“What happens next is that we approve the funding agreement. We approve PGAV as a planner and then we have a city ordinance that says the next step is for the city to send out an RFP requesting proposals,” he said. “I must advertise for 30 days, and at the end of that 30-day period, I must leave the window open for responses no less than 30 days, no greater than 90 days, for us to receive responses.
“Then we take those responses and evaluate them, and choose a developer to develop this property for the city The shortest time that we are looking at right now, if everything was approved and signed tonight, we still have to bring the planner on board, develop the RFP, submit the RFP for 30 days — another 30 to 90 days for the window to receive proposals. So we are still approximately four to five months out from having a proposal to review and approve.”
City staff recommended the board approve PGAV as the city’s planning services consultant, as it is “the most qualified firm and the charges to be paid are reasonable under the circumstances …”
As proposed, PGAV’s services could cost up to $73,000. Of that amount, $61,000 would be a fixed-fee amount, while $12,000 would be an hourly cap amount.
The hourly cap amount is for “TIF (tax-increment financing) and other revenue analysis and cost-benefit analysis,” according to PGAV’s response. Hourly fees range from $200 for the firm’s vice president/senior consultant to $90 for administrative/technical assistance.
On Oct. 28, the Board of Aldermen reviewed a request for proposals, or RFP, for a planning consultant to assist city officials with the potential redevelopment of the mall property. Sime issued the RFP on Oct. 30, with responses due Nov. 21.
During the Dec, 9 meeting, Sime said the city received five responses to the city’s RFP for a planning services consultant. Duchild asked the city administrator to discuss the process by which staff recommended PGAV.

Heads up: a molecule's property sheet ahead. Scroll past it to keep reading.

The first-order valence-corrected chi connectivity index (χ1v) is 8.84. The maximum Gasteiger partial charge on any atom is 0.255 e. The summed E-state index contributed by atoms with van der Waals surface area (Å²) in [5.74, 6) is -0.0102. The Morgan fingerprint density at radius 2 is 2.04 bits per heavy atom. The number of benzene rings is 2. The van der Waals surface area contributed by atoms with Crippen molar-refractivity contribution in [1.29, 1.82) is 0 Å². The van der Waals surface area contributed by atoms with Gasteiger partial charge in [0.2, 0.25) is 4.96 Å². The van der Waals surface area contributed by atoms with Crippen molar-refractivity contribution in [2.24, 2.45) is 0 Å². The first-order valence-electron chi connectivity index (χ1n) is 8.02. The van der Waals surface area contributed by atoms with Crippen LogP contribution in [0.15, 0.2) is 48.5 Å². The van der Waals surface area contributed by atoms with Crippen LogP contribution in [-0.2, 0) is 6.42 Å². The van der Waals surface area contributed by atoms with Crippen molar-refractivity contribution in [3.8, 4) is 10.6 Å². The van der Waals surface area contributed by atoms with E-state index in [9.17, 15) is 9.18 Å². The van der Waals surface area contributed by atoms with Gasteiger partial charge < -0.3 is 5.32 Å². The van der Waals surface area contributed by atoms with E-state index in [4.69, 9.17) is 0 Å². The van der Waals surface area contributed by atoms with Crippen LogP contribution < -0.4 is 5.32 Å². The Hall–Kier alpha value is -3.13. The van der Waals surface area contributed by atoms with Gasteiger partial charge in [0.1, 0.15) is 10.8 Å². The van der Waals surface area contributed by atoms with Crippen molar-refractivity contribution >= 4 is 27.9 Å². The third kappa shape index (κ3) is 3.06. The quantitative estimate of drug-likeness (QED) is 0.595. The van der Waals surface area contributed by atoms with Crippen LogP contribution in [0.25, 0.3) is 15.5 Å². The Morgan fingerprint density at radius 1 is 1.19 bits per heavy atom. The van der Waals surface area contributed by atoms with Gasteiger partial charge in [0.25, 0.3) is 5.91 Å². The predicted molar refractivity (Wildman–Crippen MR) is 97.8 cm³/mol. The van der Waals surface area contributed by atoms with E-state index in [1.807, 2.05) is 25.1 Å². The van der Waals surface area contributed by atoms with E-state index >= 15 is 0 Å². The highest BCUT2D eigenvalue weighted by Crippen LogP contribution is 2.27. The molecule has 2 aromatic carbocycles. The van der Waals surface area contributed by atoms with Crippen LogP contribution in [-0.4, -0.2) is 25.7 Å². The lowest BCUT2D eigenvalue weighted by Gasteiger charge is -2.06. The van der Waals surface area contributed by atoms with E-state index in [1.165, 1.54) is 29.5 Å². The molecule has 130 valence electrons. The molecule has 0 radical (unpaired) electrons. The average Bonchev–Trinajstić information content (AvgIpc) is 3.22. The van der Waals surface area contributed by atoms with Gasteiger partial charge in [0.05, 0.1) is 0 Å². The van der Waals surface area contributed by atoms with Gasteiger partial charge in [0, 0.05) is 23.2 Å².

“ The process that we went through was we got the proposals. We determined independently — the director of public works, the project manager and I — independently looked at them and we disqualified two,” he said.
“And then (we) looked at the other three, at the proposals and what they would be providing to the city, and we chose PGAV. And they also happened to be the lowest-cost proposal.”
PGAV, which consults nationwide, has served as Crestwood’s planning consultant since the early 1980s.
When Centrum owned the mall with Angelo, Gordon & Co., the companies proposed an open-air entertainment and retail venue with restaurants, a movie theater, an upscale bowling venue and retail shops. Centrum requested $34 million in public subsidies for the $121 million redevelopment project, including $26.6 million in TIF assistance.
PGAV performed a preliminary analysis of Centrum’s proposal. However, after aldermen rejected a more in-depth study — a precursor to sending the redevelopment project to the St. Louis County TIF Commission — for the third time in July 2013, PGAV withdrew its proposal.
In a letter to then-Mayor Jeff Schlink, PGAV Vice President John Brancaglione wrote that the company did not want to be associated with any more negative votes against the redevelopment project.
But at each PGAV rejection, board members who voted against the study noted they did not vote against PGAV, but were instead registering their discontent with Centrum’s proposal.